The United States will stand by Japan’s efforts to expand the role of its military, including its right for “collective self-defense,” in what officials in Washington said would bolster the two nations’ alliance.
In a statement ahead of President Barack Obama’s Tokyo visit, US officials lauded Prime Minister Shinzo Abe’s push to reinterpret Japan’s postwar pacifist constitution, saying such move to allow Self-Defense Forces to assist allies in times of conflict is a “mutual interest” for both nations.
“The Department of Defense welcomes Japan’s re-examination of their interpretation of its constitution relating to the right of collective self-defense,” said Marine Lt. Col. Jeff Pool, a Pentagon spokesman.
“We believe it would allow the US and Japan to do more together to continue to advance prosperity and security in the region.”
On Monday, the White House expressed support for Japan’s reassessment of its defense role.
“We support Japan’s re-examination of the legal basis of collective self-defense insofar as we believe that that supports efforts to enhance interoperability and also for our alliance to be more capable at contributing peace and security in the Asia Pacific,” Evan Medeiros, senior director for Asian affairs at the National Security Council said.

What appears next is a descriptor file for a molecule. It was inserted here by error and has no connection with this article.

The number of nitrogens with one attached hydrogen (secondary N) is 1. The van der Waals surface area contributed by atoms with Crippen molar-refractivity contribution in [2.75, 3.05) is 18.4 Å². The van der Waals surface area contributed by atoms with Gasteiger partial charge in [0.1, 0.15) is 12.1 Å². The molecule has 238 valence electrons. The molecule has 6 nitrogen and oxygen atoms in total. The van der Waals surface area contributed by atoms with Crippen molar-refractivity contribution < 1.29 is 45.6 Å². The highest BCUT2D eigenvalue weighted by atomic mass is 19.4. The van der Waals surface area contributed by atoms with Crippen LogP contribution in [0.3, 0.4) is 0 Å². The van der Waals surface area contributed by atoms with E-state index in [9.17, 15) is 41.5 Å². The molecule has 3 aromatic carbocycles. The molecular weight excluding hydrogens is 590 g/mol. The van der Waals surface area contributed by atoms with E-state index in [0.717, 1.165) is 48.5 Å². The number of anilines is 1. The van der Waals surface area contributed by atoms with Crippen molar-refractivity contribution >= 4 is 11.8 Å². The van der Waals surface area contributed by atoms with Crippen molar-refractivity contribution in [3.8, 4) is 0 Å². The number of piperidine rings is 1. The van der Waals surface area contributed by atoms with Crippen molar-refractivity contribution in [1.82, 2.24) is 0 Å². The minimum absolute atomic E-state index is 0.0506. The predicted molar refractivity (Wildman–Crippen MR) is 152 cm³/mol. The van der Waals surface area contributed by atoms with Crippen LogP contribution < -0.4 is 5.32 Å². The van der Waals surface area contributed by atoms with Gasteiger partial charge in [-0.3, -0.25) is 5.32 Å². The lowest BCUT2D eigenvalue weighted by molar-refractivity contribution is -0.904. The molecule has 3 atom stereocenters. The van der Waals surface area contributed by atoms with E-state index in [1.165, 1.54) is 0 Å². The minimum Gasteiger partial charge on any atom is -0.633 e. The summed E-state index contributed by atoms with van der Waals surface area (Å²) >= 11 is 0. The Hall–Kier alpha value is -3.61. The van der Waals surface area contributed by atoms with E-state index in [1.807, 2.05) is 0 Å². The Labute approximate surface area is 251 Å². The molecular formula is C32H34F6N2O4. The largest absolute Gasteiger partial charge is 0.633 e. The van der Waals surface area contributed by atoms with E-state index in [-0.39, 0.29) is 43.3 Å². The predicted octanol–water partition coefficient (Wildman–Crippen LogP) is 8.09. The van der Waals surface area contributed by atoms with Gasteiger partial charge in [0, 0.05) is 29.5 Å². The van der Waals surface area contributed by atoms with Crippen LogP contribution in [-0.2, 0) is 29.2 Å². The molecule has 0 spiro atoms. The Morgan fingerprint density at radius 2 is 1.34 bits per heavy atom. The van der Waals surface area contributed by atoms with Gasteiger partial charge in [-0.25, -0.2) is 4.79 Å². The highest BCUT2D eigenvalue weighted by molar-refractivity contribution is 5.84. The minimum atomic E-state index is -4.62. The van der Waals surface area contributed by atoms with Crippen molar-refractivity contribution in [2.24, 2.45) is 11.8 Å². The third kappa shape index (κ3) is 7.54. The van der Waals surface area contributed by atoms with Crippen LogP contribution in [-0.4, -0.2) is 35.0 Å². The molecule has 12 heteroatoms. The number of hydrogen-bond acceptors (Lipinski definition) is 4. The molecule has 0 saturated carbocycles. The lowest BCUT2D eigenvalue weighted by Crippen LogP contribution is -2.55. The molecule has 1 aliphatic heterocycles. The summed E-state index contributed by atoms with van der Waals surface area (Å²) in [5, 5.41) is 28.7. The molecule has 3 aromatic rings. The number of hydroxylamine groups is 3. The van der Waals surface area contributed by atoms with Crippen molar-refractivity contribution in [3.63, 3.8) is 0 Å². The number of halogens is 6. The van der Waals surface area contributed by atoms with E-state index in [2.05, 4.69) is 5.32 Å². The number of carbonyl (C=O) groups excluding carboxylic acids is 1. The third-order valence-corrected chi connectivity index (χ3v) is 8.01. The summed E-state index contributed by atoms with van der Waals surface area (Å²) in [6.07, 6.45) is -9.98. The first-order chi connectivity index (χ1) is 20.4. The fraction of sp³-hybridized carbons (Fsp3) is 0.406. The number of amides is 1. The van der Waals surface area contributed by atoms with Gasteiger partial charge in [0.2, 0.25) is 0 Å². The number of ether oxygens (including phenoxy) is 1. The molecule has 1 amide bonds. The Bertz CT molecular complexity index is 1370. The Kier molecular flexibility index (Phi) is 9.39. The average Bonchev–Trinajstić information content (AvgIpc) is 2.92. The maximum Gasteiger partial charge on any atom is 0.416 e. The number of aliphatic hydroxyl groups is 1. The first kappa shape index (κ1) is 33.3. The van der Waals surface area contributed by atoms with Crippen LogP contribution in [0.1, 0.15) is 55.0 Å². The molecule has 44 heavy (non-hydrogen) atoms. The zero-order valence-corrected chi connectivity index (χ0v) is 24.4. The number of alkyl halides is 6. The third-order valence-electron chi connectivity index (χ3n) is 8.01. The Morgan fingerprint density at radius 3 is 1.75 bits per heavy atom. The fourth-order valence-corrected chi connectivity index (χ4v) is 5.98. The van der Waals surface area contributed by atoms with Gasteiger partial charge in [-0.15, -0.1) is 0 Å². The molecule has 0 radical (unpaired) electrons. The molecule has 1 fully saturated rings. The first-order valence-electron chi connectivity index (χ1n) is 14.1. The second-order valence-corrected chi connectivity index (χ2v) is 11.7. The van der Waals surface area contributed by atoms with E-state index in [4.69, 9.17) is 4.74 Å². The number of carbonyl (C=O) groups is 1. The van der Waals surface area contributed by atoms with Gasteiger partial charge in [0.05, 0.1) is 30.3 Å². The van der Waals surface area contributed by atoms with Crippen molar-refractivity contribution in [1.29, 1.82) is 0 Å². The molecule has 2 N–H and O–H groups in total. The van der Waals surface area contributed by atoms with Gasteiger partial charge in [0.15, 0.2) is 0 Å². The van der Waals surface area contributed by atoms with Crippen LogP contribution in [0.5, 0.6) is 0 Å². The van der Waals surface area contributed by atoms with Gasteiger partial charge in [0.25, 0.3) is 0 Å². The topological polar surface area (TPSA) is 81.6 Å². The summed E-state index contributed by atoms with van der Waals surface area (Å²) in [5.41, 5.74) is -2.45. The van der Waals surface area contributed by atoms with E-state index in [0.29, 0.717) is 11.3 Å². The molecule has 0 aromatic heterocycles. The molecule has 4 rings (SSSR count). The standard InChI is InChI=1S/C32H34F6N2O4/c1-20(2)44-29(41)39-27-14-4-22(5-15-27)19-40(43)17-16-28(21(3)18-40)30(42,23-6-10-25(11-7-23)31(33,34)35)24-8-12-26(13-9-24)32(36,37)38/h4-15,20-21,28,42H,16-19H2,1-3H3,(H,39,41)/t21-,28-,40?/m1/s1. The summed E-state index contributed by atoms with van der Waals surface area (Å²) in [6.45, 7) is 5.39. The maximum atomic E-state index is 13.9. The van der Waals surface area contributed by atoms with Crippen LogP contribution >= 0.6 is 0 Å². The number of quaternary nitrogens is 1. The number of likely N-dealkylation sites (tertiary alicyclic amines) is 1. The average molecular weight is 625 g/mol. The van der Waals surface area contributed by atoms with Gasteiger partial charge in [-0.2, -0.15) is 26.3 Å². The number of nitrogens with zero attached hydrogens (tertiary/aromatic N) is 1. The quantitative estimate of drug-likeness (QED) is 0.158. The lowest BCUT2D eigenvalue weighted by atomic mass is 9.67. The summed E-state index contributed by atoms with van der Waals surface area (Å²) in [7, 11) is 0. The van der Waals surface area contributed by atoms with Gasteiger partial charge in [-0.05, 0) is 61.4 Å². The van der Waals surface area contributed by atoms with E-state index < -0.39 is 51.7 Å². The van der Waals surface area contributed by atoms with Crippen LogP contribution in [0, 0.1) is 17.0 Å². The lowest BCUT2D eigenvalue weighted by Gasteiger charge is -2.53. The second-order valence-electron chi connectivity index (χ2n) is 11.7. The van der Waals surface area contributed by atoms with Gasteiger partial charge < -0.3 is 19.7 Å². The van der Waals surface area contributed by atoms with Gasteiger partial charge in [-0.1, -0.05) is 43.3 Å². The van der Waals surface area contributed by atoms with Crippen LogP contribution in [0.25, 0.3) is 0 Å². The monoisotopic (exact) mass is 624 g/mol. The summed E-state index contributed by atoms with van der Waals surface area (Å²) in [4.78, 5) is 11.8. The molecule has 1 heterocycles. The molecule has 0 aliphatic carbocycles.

“Japan plays an important role in encouraging and bringing about peace and security in the Asia-Pacific and globally, we encourage and support all efforts for Japan to do that.”
Kicking off his Asian tour in Japan today, Obama is expected to shore up the United States’ alliance with the second-largest economy in the region as it faces pressure from China over its rising militarism.
In a recent interview with The Yomiuri Shimbun, Obama clearly stated the disputed Senkaku Islands are subject to Article 5 of the US-Japan Security Treaty.
“The policy of the United States is clear—the Senkaku Islands are administered by Japan and therefore fall within the scope of Article 5 of the US-Japan Treaty of Mutual Cooperation and Security,” Obama said in a written reply ahead of his visit. (Article 5 stipulates US defense obligations to Japan, which also apply to territories under the administration of the Japanese government.)
“We oppose any unilateral attempts to undermine Japan’s administration of these islands.”
By Maesie Bertumen
Image: “US and Japanese ship sail alongside each other during a passing exercise.” by Official U.S. Navy Page/Flickr